Fr Dominic Jacob preached this tenth sermon on the Mass on Sunday 6th November:
We have reached the end of the Canon, the Great prayer of Consecration, the main focus of the Mass, during which the bread and wine offered at the altar, become the Body and Blood of our Lord. We now move on to the Communion rite.
This begins with the Pater Noster, the Our Father, which St Thomas calls "The most perfect of prayers." This has always been part of the Mass, but it was not always where it is now, serving as a bridge between the Canon and the Communion, somehow belonging to both, uniting the sacrifice with the Banquet.
It was, Pope St Gregory the Great who had this prayer placed at the end of the Canon, which was the custom in the Greek Church where the prayer was said at that point by all present . One bishop, John of Syracuse, took issue with this innovation in the Roman Liturgy, but Pope Gregory defended his decision vigorously in a letter to the Sicilian bishop: "The Lord's Prayer," he wrote, "is recited immediately after the Canon, because it was a custom of the apostles to consecrate the offerings only when this prayer was also recited. It also seems most inappropriate to me, to recite at the sacrifice a prayer which was composed by some scholar, and to omit the recitation of the prayer which our Saviour himself composed, in the sacrifice of His Body and Blood."
One thing which has been restored in the new edition of the Missal is the more literal translation of the introduction to the prayer. "At the Saviour's command and formed by divine teaching, we dare to say..." it sounds rather more severe than the cosier introductions we were used to in the earlier translation and not a few have raised the question as to why we "dare" to say the Our Father. It's a fair question. But the truth is, we have always "dared" to call God our Father. Not, however, in any craven way as though we were terrified of the Lord. Surely it's about reverence before Almighty God, remembering first that God is God and that here we stand on holy ground. Here, in our presence, the Lord has done something truly awesome in making the Divine Presence a reality in the Sacrament of the altar. More than this - we, who are nothing, have been given through the grace of our baptism, a tremendous privilege: to call God our Father. On this matter, St Peter Chrysologus said: "Our awareness of our status as slaves would make us sink into the ground and our earthly condition would dissolve into dust, if the authority of our Father himself and the Spirit of his Son had not impelled us to cry ...'Abba, Father!'...When would a mortal dare call God 'father', if man’s innermost being were not animated by power from on high?"
We "dare" to call God father, because Our Lord has told us we should: "When you pray, say this..." Moreover (and I quote the Catechism here) the "power of the Spirit who introduces us to the Lord's Prayer is expressed... by the beautiful, characteristically Christian expression: parrhesia, straightforward simplicity, filial trust, joyous assurance, humble boldness, the certainty of being loved." (CCC 2778) So when we pray this prayer, we do so confidently, as a child coming before a father. St Philip once taught an old lady how to pray simply by helping her enter into the Our Father, and think about it clause by clause, beginning with what a marvellous thing it is to have God as our Father. It is important that we meditate on this often.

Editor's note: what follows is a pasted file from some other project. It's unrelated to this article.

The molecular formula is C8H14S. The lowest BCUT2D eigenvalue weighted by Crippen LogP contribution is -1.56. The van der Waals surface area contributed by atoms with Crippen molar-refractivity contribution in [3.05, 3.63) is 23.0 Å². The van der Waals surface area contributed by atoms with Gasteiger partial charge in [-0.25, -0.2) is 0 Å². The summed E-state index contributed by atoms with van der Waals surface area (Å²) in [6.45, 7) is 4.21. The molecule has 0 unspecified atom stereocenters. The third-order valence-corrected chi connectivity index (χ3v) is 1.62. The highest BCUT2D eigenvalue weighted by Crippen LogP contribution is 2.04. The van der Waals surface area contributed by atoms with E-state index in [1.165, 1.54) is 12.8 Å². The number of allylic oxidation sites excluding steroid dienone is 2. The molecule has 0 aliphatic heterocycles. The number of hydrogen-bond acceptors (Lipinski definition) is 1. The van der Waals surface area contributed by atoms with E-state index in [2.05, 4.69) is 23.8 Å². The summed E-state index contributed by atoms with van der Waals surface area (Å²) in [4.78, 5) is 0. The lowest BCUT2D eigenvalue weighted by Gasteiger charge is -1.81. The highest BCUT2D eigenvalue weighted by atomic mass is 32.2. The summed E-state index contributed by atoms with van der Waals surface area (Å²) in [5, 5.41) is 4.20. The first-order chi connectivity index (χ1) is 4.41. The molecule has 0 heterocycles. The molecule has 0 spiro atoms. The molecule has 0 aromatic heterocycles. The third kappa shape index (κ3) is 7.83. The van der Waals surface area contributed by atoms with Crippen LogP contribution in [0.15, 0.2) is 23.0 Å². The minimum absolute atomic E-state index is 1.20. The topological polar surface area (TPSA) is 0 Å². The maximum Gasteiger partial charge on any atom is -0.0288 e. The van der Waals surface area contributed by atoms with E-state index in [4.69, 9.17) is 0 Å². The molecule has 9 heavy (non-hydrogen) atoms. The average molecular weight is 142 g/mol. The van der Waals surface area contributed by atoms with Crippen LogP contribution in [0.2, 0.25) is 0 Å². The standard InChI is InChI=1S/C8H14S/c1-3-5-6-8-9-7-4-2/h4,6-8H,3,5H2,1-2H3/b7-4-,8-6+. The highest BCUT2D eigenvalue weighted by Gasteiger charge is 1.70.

Another reason why the Lord's Prayer is such a good bridge to Communion is expressed in its central phrase: "Give us this day our daily bread." This was understood by early writers such as Origen, Tertullian and St Cyprian as a reference to the Holy Eucharist, "the daily bread which nourishes and preserves the divine life within us."
But there is another clause in the prayer which lends weight to its being included as part of the preparation for Holy Communion. This is the petition for the forgiveness of our sins and our deliverance from all evil. St Augustine puts it rather neatly: "When, because of human weakness, our minds have conceived something improper, or our tongues have spoken something unjust... these things will be removed through the Lord's Prayer, when we say: 'Forgive us our trespasses', and we may approach without fear and not eat and drink what we receive to our own judgement."
The first section of the Lord's Prayer, where we dwell on the nature of God, and implore him to make his presence felt on earth, and the last section, where we dwell on our response to his love, linking the forgiveness he gives us with that we ourselves must show to others, are the two wings that make this prayer so powerful. If you take the wings of a bird apart, you may understand how they work, but the bird will no longer be able to fly. Faith cannot exist without the wings of prayer and there is no better way to make that leap of faith which is so essential to our Christian lives than to speak the language of God himself, using the prayer with which the Son catches us up into the life of the Father, the life of the Kingdom for which our hearts yearn.